We’d climbed into snow while crossing Raton Pass and crawled down through a growing fury of sharp, hard-blown sleet. Maybe it was the elevation, we thought, and so we made the turn onto New Mexico’s Hwy 64 and headed into the no-man’s land of two lane highway linking Raton to Clayton, Dalhart, and ultimately on to Amarillo. The mountains were behind us and on the clearest of days the view on either side of the highway is open range, the kind where sage grows and antelopes play as far as the eye can see. On this day the eye couldn’t see any farther than the bumper of the car ahead. The north wind hurled snow across the highway and stilled birds in their northward flight, driving them back to the fence post they’d started from. The radio, our connection to life outside the blizzard, told us our highway had been closed probably moments after we’d started on it, but there was no place for us to go but forward. At times the car in front of us would disappear completely, swallowed by the blizzard, and we’d curse the driver for not having his taillights lit, only to discover they were on when the snow eased that little bit and the taillight’s glow returned. When we finally reached a small town and a crowded gas station, we did what all the survival advice tells us to do and pulled in to cap off our tank. At the station I watched a young man step out of the office, hold his arms out as sails, and let the wind skate him across the icy lot to his car.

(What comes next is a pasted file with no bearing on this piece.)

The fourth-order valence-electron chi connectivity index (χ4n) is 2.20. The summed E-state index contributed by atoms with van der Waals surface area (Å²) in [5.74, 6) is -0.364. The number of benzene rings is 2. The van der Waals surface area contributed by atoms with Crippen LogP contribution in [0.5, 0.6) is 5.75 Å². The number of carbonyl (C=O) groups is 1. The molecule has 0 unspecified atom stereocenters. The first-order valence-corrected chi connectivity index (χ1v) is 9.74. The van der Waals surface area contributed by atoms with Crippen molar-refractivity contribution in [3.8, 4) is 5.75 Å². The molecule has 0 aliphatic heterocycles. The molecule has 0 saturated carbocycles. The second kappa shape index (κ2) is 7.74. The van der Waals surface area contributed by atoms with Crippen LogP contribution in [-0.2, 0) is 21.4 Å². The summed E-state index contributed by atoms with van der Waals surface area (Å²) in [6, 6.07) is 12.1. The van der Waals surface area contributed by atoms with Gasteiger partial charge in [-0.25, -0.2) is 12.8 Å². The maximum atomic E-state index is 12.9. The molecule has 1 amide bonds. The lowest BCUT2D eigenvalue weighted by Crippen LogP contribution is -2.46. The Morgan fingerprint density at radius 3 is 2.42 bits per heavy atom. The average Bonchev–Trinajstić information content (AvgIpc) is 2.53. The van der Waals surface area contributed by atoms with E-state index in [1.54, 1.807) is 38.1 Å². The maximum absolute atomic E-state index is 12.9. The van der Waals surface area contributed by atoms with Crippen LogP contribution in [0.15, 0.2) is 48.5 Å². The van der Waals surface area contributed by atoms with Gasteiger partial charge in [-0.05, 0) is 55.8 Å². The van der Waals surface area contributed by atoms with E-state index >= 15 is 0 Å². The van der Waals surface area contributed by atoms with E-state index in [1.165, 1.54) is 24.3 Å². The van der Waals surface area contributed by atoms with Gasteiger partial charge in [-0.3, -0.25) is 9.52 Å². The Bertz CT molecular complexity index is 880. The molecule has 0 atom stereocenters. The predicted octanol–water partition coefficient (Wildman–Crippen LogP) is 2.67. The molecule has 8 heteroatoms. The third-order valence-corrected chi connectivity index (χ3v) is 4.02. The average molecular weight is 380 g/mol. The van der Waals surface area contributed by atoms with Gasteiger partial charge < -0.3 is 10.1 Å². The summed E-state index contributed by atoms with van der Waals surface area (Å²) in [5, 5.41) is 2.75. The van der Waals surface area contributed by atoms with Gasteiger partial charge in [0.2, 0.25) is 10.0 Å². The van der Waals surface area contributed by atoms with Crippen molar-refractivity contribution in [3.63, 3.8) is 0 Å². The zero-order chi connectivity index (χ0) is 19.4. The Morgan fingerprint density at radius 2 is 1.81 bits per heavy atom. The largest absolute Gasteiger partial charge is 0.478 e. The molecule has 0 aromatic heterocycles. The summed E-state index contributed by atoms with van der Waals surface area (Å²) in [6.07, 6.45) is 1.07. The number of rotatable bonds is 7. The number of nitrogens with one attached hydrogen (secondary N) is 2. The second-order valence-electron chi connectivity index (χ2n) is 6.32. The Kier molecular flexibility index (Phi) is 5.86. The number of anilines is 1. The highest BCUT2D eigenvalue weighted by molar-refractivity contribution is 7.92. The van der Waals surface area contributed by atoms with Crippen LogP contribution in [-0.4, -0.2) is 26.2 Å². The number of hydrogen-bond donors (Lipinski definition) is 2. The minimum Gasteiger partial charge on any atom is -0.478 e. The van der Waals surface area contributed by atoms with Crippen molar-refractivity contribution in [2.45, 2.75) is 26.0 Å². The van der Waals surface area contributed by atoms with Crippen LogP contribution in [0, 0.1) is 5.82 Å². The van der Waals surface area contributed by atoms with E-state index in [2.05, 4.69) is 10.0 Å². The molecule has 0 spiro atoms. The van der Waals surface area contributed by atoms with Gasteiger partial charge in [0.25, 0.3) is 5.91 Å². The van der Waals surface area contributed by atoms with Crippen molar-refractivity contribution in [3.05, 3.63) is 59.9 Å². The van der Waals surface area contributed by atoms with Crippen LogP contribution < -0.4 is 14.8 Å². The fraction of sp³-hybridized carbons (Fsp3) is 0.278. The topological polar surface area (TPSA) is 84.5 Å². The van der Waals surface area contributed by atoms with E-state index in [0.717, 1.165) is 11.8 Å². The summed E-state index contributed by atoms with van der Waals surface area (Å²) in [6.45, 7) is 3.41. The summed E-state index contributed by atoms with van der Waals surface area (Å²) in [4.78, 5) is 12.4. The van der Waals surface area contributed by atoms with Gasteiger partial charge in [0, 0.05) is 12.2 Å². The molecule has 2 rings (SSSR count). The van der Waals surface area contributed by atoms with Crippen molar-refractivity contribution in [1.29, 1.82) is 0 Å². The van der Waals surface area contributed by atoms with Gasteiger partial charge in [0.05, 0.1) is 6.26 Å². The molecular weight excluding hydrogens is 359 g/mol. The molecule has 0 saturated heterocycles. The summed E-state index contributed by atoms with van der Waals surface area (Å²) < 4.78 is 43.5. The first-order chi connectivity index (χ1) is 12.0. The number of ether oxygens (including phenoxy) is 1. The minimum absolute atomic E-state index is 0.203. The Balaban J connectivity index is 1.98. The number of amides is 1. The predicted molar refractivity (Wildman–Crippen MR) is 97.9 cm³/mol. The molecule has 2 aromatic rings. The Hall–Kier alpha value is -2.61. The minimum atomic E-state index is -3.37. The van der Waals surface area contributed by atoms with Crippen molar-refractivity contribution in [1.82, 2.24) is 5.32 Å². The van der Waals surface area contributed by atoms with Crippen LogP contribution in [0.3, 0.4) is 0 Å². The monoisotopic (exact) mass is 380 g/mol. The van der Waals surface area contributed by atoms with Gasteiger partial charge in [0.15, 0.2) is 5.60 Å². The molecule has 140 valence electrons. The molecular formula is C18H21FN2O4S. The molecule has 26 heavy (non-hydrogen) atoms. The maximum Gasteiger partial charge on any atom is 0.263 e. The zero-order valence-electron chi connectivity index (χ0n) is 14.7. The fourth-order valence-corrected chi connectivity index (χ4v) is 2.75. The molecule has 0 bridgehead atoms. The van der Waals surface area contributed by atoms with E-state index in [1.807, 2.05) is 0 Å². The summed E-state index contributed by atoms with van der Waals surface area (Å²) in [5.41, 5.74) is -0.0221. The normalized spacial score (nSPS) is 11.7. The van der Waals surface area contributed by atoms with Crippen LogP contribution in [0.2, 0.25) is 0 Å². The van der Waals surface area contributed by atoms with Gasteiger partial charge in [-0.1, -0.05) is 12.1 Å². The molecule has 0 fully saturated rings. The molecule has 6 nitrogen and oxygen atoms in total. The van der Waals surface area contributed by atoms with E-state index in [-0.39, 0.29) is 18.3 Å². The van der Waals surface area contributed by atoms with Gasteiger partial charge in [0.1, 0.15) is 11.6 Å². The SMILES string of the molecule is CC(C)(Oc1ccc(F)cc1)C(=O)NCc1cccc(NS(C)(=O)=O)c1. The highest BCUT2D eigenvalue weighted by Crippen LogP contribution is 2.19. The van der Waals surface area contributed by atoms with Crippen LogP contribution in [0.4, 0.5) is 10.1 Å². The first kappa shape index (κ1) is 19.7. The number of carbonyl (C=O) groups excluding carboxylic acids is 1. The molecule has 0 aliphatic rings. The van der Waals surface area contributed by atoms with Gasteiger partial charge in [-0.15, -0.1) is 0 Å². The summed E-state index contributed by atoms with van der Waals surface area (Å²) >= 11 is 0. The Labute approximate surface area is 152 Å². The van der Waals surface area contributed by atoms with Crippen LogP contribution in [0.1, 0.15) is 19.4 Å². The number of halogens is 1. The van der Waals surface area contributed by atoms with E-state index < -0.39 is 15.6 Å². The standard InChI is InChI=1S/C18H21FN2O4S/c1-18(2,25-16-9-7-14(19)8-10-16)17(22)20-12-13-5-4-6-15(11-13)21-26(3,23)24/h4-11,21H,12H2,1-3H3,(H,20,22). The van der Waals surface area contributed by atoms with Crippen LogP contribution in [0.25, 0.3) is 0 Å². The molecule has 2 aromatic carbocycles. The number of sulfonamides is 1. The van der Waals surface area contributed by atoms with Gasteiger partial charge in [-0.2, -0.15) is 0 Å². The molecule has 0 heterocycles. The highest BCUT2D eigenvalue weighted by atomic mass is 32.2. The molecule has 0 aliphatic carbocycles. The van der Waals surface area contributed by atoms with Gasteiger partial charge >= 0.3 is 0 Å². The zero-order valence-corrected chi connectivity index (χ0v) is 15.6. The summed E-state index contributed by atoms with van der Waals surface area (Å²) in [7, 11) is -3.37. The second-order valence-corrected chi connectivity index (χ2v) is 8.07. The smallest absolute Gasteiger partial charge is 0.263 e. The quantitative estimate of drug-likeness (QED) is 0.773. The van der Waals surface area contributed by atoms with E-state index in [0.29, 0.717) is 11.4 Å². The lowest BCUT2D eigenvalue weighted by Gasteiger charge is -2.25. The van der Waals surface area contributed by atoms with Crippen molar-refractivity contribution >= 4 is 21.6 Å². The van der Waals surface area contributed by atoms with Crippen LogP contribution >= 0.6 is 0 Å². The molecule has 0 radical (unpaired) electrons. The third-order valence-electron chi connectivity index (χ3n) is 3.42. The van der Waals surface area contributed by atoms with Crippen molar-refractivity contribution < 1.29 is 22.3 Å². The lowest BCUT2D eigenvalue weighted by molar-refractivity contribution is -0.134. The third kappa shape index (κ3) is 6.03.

It was my first experience with a blizzard. I think I’ll take my snow in a milder mood, thank you.
A few years back my sisters and I went on the lam and since Switzerland has an iffy extradition policy, we landed there. Getting around Zurich couldn’t be any easier. We zipped through customs, grabbed a few Euros at an ATM, hopped the train right at the airport, and were in the Berner Oberland in nothing flat. For the record, I want it noted that when we trained back into Zurich and I asked an officer–auf Deutsch–for directions to our hotel, his answer was also auf Deutsch. He’d bought my impersonation of a German-speaking person. I didn’t understand a word he said but I was so thrilled that when he pointed, I left him with a happy “Danke” and quietly followed his finger.
Getting around the car-free town of Murren, high above Lauterbrunnen, Switzerland, is even easier. Just follow the signs.
Is it the snow? Is that why I have such a fondness for Switzerland? It is a lovely blend of alpine peaks and blazing white, and it feels like eternal Christmas. I’m awfully fond of Christmas too. We brought a bit of Swiss Christmas home with us once, in the form of an ornament which has hung on our tree every year since our visit to Luzern two decades ago. The ornament is made in two halves which fit together and when our daughter was small we would place money or candy inside for her to find on Christmas morning. Maybe I’ll hide a treasure in it this year too. Why not? Treasures, snow and Switzerland are all very good things.